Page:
When a woman is stabbed repeatedly, doused with a flammable liquid and set aflame, allegedly by a former intimate partner who had been in the hands of the justice system and set free, it is not a time to throw up our hands and say nothing can be done. If we have learned anything from such horrors, it is that they are preventable.
Emmanuel Owusu-Ansah, a 30-year-old charged with first-degree murder in the death of Bridget Takyi, 27, of Toronto, should be presumed innocent. But it is important to ask questions while the memory is fresh. It is important to express outrage at yet another brutal death that didn’t need to happen.
How is it that Mr. Owusu-Ansah was free on bail when he was accused of killing Ms. Takyi, a mother of two? On Dec. 5, he was accused of committing a great deal of violence against her. There were three counts of assault. There were two counts of assault with a weapon. There were another two counts of possessing a weapon dangerous to the public peace. And there was a single count of threatening death.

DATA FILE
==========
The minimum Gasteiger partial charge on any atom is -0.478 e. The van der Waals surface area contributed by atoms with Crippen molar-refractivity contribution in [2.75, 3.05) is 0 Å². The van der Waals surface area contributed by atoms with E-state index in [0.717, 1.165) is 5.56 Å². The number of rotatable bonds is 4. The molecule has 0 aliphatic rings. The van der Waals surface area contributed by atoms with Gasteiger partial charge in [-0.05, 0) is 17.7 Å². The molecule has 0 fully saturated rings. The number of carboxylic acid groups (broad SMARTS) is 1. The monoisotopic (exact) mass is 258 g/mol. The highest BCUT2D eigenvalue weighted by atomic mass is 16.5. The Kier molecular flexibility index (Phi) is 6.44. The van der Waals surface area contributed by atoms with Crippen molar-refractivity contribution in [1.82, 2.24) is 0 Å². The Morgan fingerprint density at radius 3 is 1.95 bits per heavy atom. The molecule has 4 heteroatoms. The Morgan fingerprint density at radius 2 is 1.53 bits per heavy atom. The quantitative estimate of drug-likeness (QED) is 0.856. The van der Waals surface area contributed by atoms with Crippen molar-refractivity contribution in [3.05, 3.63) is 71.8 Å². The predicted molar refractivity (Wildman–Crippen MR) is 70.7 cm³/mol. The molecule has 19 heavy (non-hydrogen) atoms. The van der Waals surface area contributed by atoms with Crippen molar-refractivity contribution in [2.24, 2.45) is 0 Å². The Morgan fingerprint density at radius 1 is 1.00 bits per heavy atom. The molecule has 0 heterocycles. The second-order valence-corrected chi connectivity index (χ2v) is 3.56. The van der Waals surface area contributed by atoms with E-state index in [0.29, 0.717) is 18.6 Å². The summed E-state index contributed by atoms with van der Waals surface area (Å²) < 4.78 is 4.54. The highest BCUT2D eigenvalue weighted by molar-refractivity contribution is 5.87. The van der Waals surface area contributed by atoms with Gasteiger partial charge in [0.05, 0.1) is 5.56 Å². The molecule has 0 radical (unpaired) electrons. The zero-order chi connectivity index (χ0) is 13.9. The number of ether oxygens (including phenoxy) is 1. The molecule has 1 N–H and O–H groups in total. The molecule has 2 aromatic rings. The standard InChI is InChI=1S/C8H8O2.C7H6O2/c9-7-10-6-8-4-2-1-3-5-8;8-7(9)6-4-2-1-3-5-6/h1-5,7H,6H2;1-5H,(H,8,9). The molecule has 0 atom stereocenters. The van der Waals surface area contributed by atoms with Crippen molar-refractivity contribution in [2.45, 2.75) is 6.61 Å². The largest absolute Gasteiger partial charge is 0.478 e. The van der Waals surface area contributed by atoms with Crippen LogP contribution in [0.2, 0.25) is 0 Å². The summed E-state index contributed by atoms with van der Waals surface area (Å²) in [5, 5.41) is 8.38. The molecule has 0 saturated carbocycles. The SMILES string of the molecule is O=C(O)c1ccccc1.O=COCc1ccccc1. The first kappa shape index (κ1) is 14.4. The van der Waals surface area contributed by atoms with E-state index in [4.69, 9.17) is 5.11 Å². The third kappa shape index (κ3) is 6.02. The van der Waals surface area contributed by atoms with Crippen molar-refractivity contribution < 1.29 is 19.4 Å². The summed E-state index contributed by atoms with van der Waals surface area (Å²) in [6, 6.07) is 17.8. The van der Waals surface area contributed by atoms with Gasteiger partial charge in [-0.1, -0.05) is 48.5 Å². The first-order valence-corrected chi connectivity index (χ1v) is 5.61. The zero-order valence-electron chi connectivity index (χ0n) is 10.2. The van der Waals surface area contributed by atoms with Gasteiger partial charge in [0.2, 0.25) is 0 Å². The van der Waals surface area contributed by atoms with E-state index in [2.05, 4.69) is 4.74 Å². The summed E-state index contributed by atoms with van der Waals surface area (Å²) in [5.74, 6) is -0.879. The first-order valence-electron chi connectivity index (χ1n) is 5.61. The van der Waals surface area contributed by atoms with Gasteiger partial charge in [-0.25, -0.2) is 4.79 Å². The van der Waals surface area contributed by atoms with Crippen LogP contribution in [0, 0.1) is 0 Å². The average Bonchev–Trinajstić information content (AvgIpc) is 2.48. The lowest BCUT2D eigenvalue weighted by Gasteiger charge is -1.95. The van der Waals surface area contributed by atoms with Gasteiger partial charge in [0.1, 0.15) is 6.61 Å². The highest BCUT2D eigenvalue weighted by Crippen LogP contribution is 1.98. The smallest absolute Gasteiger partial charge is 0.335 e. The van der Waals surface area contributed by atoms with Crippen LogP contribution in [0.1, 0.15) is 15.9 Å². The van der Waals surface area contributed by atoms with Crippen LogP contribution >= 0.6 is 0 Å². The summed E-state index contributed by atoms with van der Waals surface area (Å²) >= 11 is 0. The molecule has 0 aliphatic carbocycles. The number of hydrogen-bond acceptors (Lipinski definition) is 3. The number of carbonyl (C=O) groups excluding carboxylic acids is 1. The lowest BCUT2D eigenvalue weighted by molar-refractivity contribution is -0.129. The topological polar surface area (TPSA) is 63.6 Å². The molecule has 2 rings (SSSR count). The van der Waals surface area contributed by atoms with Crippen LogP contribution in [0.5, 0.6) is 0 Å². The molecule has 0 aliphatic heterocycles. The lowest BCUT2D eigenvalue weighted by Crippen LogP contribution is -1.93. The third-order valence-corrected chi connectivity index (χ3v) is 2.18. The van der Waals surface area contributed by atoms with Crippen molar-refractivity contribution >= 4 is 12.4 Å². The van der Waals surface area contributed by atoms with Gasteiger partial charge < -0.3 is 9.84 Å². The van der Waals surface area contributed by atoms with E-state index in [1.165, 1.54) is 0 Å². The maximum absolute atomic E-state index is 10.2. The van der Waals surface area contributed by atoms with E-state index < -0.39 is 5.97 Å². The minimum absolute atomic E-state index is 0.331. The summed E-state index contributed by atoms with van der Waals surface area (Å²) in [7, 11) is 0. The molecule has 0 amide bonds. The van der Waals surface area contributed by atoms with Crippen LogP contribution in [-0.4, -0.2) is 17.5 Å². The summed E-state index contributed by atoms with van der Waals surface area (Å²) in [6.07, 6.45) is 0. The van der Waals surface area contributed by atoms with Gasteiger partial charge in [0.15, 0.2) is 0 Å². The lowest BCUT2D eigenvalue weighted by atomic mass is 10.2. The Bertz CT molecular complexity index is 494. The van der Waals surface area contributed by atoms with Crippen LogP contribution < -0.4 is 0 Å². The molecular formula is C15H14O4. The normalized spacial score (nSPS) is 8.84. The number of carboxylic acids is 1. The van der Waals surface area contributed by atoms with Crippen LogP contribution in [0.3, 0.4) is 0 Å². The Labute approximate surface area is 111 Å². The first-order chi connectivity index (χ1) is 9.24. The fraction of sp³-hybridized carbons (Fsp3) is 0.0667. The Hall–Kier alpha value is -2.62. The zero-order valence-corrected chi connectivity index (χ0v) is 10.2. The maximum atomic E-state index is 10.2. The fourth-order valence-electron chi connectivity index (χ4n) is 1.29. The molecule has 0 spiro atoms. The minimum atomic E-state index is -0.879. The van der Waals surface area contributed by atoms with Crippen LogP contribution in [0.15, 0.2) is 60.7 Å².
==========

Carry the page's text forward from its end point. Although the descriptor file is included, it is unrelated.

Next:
What sort of risk assessment was done before he was granted bail? He was out on house arrest – a strange compromise in a case that would have raised red flags. A bail condition is not punishment; it’s meant to ensure that the public is safe and that the accused person shows up for trial. House arrest as a bail condition suggests that the court recognized a risk. (The judge’s reasons for granting bail in this case are covered by a publication ban.) Is house arrest the court’s attempt at wishful thinking in such situations?
This chain of events calls to mind the justice system’s failure in British Columbia in 2007 to prevent Peter Lee from stabbing to death his son, his wife, her mother and her father before killing himself. The police told the Crown he was a bad risk for bail; the Crown didn’t seek to deny him bail, and said later the police offered a weak case to deny bail. The province later accepted an inquest’s recommendation to improve risk assessment for the police and Crown attorneys.
Faced with repeated acts of alleged violence, including the use of a weapon and a threat of death, the justice system in Toronto failed to protect a young mother of two small children from a horrific death. We need to know why.